Economist Proposed as First Woman on Bank of Mexico Board

By Juan MontesFeaturesDow Jones Newswires

Mexican President Enrique Peña Nieto has proposed Irene Espinosa, an economist and senior finance ministry official, to fill the vacant position on the Bank of Mexico's board of governors, according to a notice sent to Mexico's Congress on Thursday.

If confirmed by the Senate as a deputy governor, as is expected in the coming weeks, Ms. Espinosa would become the first woman to serve on the central bank's five-member board, which functions as the Bank of Mexico's interest-rate-setting committee.

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Ms. Espinosa couldn't immediately be reached to comment.

Analysts said the appointment honors a respected economist who has served the last nine years as the treasurer at the finance ministry. The decision also highlights Mr. Peña Nieto's efforts to increase the visibility of women in the country's top economic positions, the analysts said.

"She will inject a lot of freshness into the Bank of Mexico," said Jonathan Heath, an independent economist. "She is not an expert in monetary policy but has a solid economic education and is very smart."

Ms. Espinosa would fill the deputy governor position vacated by Alejandro Díaz de León when he was promoted to governor of the central bank. His predecessor, Agustin Carstens, stepped down to lead the Bank for International Settlements, which is often called the central bank of central banks.

Ms. Espinosa would join the central bank at a difficult time. Mexico's inflation is at 6.8% -- its highest level in 17 years and more than twice the central bank's 3% target -- the economy is slowing down and the peso remains volatile given uncertainty over the renegotiation of the North American Free Trade Agreement.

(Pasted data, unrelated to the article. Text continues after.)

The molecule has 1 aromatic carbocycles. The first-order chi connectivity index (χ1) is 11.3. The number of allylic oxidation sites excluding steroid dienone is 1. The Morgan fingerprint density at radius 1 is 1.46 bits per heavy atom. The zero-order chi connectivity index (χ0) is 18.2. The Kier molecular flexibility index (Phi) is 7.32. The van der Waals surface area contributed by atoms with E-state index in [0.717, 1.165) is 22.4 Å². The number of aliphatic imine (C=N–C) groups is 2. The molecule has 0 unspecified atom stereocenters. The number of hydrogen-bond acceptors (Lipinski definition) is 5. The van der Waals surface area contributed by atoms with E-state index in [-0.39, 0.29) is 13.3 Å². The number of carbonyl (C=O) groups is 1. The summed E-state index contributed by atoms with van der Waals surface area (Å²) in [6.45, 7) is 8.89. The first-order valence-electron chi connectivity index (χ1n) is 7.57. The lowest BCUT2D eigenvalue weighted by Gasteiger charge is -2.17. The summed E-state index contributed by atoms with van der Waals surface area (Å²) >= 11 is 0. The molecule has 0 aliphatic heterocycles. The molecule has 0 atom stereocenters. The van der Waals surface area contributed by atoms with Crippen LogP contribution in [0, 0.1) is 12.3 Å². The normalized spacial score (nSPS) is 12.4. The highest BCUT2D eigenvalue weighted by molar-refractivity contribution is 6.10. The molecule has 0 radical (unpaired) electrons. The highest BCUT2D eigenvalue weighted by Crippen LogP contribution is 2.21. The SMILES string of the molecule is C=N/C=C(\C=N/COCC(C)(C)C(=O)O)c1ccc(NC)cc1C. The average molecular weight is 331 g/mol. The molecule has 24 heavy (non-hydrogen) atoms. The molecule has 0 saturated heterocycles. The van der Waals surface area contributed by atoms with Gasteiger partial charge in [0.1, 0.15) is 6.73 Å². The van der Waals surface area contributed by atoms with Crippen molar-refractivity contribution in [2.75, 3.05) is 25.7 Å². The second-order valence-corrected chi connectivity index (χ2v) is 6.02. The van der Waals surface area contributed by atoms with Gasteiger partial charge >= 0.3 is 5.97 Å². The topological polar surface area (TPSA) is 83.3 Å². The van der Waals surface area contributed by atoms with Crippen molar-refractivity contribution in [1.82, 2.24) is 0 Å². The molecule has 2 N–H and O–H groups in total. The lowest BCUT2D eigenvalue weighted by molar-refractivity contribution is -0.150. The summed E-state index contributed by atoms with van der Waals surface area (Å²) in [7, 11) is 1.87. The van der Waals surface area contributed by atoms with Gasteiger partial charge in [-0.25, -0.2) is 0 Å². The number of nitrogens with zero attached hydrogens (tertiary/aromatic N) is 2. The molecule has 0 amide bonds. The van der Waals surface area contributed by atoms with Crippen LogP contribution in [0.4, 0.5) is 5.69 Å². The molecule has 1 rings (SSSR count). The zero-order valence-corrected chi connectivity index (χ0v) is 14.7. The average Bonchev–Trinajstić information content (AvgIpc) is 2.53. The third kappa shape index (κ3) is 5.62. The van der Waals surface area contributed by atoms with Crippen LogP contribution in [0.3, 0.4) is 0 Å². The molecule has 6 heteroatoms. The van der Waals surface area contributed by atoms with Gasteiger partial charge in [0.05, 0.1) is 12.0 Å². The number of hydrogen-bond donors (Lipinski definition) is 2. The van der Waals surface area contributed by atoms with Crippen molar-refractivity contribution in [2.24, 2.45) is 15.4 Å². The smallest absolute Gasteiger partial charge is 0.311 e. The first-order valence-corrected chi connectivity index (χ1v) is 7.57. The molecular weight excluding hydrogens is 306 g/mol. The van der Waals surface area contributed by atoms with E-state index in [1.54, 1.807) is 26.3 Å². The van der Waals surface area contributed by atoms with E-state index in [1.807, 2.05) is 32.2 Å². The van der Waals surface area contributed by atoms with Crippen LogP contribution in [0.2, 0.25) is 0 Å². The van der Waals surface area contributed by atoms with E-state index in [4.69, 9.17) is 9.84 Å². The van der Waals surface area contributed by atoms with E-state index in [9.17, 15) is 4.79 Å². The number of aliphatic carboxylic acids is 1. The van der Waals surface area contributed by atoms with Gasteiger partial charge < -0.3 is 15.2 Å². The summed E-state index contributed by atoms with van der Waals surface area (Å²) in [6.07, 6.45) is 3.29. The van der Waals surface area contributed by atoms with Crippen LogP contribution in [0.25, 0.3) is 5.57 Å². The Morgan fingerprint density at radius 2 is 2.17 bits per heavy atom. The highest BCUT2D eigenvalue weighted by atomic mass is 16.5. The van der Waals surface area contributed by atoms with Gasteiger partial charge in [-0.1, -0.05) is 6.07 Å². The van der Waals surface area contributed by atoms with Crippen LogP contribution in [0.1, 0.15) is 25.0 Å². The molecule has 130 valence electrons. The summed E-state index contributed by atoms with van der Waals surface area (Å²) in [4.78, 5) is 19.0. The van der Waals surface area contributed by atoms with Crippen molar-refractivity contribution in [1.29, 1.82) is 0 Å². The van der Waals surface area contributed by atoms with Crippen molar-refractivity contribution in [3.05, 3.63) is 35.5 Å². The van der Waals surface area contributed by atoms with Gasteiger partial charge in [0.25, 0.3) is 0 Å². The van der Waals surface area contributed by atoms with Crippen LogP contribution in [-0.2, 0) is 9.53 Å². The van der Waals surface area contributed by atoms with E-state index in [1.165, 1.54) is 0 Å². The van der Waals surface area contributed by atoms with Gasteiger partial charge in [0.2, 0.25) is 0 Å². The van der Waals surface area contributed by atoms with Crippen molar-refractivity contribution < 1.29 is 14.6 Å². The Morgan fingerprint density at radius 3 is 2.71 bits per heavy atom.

Most economists expect the central bank to increase its overnight interest rate target by a quarter percentage point to 7.5% at its February meeting, which would be its second consecutive rate increase, in an effort to keep inflation expectations under control.

Ms. Espinosa studied economics at the Autonomous Technological Institute of Mexico, a private university that has produced many top Mexican economic officials. She was a professor of economics there in the late 1990s.

The sister of a former foreign relations minister, Ms. Espinosa worked at the Inter-American Development Bank before being appointed in 2009 as treasurer at the finance ministry by former President Felipe Calderón. There she earned a reputation as a hardworking, discreet public servant.

Write to Juan Montes at

(END) Dow Jones Newswires

January 18, 2018 23:46 ET (04:46 GMT)